Nathan Fox, who grew up in La Jolla and attended Torrey Pines Elementary School, Muirlands Middle School and La Jolla High, will return to San Diego for the official release of his self-produced album, “I’m All Done,” 7:30 p.m. Tuesday, Sept. 17 at the House of Blues, 1055 Fifth Ave.
The album is available digitally, but Fox said he’s yet to have a release party or even perform the songs in San Diego. The concert will help him conclude the long and challenging process of self- producing an album.
Fox said he had music in his life for as long as he can remember. After high school, he moved to Los Angeles where he established a studio to make music. “I wrote music for video games and TV movies, so it was writing music, which is awesome, but wasn’t music for me,” he said.
Admitting this album was “a long time coming,” Fox said he wanted to make music that was “100 percent me.”
He recruited the help of producer Jake Staley to get a six- track album together. While in pre-production — which Fox used wisely, planning as much as possible before paying for musicians and studio time — they heard the Alabama Shakes’ debut album, “Boys and Girls.”
Fox said when he heard it, he could tell it was recorded on analog (reel-to-reel instead of a computer), which he said brings a new energy to the sound. He wanted to do the same thing.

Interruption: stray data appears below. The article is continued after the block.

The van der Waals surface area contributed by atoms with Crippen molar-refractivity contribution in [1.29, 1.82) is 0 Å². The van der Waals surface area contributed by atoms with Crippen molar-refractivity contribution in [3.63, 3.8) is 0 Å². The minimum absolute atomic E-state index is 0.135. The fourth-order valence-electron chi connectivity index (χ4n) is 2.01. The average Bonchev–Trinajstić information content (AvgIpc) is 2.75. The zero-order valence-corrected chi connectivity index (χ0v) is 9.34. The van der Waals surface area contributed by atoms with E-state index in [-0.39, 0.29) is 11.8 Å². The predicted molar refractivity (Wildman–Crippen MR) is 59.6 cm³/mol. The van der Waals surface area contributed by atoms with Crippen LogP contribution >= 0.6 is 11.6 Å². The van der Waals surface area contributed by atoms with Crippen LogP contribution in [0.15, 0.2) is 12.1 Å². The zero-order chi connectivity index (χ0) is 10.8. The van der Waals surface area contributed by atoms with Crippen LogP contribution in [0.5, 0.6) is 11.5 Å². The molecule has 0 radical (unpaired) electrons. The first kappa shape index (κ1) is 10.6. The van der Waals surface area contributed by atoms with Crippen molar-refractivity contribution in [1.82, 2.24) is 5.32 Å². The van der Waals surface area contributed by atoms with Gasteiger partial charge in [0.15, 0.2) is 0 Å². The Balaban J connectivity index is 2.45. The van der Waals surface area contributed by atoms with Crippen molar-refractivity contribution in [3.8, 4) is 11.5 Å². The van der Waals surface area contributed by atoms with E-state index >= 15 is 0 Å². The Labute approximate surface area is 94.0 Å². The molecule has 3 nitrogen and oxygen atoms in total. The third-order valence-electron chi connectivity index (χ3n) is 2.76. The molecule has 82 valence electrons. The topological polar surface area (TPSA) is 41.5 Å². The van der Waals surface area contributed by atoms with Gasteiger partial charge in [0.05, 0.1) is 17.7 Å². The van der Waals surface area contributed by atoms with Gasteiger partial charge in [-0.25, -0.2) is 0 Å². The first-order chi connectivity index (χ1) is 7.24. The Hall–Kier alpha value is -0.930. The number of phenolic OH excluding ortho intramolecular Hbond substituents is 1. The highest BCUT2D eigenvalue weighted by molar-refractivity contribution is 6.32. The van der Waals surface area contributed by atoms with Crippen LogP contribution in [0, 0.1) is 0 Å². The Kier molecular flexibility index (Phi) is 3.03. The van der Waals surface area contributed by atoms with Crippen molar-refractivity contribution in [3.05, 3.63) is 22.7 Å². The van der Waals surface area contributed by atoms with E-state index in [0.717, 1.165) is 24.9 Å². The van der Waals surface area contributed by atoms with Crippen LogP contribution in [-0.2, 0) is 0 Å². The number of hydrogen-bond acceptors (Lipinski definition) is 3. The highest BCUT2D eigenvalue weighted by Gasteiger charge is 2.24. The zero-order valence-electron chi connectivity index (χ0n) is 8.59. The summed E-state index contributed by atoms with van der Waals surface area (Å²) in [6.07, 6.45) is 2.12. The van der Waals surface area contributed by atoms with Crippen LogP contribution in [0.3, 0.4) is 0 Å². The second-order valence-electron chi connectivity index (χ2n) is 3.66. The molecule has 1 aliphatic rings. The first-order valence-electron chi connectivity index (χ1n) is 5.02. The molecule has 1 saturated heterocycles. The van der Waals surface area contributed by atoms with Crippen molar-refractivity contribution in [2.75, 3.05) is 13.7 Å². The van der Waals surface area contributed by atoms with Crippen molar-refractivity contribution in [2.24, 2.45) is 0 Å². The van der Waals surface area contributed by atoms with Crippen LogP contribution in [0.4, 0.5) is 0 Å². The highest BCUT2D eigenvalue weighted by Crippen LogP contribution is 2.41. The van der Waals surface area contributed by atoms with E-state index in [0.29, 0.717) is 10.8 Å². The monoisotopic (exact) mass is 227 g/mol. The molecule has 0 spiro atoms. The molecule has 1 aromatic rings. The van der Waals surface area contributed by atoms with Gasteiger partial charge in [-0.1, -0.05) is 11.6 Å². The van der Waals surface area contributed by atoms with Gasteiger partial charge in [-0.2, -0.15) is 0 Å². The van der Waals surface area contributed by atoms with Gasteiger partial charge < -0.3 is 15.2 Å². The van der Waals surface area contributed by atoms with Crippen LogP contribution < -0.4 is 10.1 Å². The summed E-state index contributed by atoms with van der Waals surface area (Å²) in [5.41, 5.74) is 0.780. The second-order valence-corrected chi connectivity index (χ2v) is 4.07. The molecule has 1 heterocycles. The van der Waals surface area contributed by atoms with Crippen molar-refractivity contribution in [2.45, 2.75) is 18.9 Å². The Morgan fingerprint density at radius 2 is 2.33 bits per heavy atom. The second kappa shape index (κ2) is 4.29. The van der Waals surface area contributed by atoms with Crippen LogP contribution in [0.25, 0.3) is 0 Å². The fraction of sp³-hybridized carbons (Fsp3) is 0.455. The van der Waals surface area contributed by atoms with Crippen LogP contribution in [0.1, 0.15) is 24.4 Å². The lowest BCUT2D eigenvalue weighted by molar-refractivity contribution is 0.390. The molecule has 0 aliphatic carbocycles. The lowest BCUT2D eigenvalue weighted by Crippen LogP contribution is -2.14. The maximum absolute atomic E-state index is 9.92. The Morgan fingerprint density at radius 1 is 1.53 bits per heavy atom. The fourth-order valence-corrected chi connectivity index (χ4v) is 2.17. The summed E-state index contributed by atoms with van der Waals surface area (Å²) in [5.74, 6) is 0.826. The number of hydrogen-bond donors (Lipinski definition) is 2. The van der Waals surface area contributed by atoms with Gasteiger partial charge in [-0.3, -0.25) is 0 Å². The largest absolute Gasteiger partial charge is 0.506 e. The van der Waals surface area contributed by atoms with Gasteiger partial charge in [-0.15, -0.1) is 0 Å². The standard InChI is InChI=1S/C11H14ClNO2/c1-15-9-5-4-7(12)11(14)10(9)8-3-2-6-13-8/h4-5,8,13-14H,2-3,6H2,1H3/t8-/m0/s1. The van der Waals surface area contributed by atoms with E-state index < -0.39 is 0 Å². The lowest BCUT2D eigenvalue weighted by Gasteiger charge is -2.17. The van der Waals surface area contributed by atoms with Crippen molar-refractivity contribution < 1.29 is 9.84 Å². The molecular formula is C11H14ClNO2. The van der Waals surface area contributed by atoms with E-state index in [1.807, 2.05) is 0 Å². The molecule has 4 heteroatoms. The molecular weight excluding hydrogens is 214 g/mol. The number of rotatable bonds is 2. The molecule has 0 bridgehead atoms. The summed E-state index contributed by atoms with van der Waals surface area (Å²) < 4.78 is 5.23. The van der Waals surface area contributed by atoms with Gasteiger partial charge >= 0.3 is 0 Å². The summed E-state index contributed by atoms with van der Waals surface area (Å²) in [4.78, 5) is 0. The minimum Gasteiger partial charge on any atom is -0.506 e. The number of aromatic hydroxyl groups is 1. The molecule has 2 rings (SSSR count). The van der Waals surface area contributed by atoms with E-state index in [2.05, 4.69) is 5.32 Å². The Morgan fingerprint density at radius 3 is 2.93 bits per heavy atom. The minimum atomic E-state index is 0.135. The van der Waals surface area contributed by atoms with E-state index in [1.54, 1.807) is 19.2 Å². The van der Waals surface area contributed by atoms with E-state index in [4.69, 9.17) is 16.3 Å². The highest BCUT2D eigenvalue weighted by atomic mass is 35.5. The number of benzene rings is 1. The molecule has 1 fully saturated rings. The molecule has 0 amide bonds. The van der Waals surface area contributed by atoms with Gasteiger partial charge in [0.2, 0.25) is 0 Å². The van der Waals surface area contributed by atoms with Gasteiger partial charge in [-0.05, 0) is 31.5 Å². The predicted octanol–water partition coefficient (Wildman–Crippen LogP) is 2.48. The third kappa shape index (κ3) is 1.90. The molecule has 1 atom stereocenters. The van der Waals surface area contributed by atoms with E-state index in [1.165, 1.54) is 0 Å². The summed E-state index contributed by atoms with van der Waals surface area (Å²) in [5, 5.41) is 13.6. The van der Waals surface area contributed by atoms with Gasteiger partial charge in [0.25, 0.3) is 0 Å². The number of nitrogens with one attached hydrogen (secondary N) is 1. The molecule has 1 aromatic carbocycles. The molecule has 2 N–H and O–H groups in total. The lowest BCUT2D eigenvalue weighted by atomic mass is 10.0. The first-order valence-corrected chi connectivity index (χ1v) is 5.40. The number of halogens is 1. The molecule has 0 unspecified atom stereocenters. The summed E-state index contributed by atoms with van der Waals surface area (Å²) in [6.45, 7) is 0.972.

“I was impressed and captivated by it, and it just so happened we were in the market for an engineer and a place to record, and we were thinking we wanted to record what we were working on to reel- to-reel as well,” he said.
So Fox reached out to studio owner Andrija Tokic, who helped record the Alabama Shakes album, and sent him videos of his own performances. Tokic agreed to work with Fox, lending his Nashville studio and asking local musicians to play on the album.
Tokic gathered bassist Dave Roe, who played with Johnny Cash and the Tennessee Three, Faith Hill, and John Mellencamp; drummer Fred Eltringham, who played with The Wallflowers, K.D. Lang and The Dixie Chicks; and banjo player Richard Bailey, who played with Al Green, George Jones, Kenny Rogers and Johnny Cash.
Because of the impressive talent and the diversity of their projects, Fox said the only way to describe the album is “throwback.” “It throws back to different genres, but it has this older sound,” he said. The title track, for example, has a jazz groove with a bluegrass feel, reminiscent of New Orleans in the 1920s.
The experience of recording the album was amazing for Fox, who said from day one, he was going to do it his way. Part of that has meant not releasing CDs.
“For one, it’s a lot of overhead to get them produced,” he said. “But more importantly, it’s not good for the environment to produce a bunch of material that is a mix between plastic and metal, and that is difficult if not impossible to recycle.
“Also, it’s getting to the point, with modern technology, where people often get the CD, burn it onto their computer and then throw the CD away.”
Fox will play a free show at the House of Blues, but those who want to listen to the album before they go, may stream it for free at